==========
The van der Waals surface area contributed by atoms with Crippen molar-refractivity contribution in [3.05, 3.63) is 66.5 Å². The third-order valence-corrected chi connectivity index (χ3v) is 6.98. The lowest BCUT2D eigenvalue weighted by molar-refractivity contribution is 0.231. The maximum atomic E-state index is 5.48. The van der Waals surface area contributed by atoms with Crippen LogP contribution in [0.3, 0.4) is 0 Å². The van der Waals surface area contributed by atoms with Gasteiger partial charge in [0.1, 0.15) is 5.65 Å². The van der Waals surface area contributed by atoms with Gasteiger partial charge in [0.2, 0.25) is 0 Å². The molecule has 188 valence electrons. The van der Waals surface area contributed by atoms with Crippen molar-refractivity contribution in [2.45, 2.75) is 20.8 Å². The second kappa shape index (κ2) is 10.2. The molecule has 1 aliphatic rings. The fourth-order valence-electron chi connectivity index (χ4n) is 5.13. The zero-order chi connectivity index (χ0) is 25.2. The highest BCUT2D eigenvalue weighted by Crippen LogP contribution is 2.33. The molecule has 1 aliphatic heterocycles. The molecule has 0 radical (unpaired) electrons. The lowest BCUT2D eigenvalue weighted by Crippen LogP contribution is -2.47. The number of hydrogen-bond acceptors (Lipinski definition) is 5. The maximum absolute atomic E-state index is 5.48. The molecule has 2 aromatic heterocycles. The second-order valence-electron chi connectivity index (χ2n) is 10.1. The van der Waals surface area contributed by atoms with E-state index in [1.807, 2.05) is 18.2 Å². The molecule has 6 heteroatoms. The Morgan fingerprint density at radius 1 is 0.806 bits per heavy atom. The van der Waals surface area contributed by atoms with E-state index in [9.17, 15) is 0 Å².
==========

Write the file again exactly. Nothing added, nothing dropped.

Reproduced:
The van der Waals surface area contributed by atoms with Crippen molar-refractivity contribution in [3.05, 3.63) is 66.5 Å². The third-order valence-corrected chi connectivity index (χ3v) is 6.98. The lowest BCUT2D eigenvalue weighted by molar-refractivity contribution is 0.231. The maximum atomic E-state index is 5.48. The van der Waals surface area contributed by atoms with Crippen LogP contribution in [0.3, 0.4) is 0 Å². The van der Waals surface area contributed by atoms with Gasteiger partial charge in [0.1, 0.15) is 5.65 Å². The van der Waals surface area contributed by atoms with Gasteiger partial charge in [0.2, 0.25) is 0 Å². The molecule has 188 valence electrons. The van der Waals surface area contributed by atoms with Crippen molar-refractivity contribution in [2.45, 2.75) is 20.8 Å². The second kappa shape index (κ2) is 10.2. The molecule has 1 aliphatic rings. The fourth-order valence-electron chi connectivity index (χ4n) is 5.13. The zero-order chi connectivity index (χ0) is 25.2. The highest BCUT2D eigenvalue weighted by Crippen LogP contribution is 2.33. The molecule has 1 aliphatic heterocycles. The molecule has 0 radical (unpaired) electrons. The lowest BCUT2D eigenvalue weighted by Crippen LogP contribution is -2.47. The number of hydrogen-bond acceptors (Lipinski definition) is 5. The maximum absolute atomic E-state index is 5.48. The molecule has 2 aromatic heterocycles. The second-order valence-electron chi connectivity index (χ2n) is 10.1. The van der Waals surface area contributed by atoms with E-state index in [1.807, 2.05) is 18.2 Å². The molecule has 6 heteroatoms. The Morgan fingerprint density at radius 1 is 0.806 bits per heavy atom. The van der Waals surface area contributed by atoms with E-state index in [9.17, 15) is 0 Å².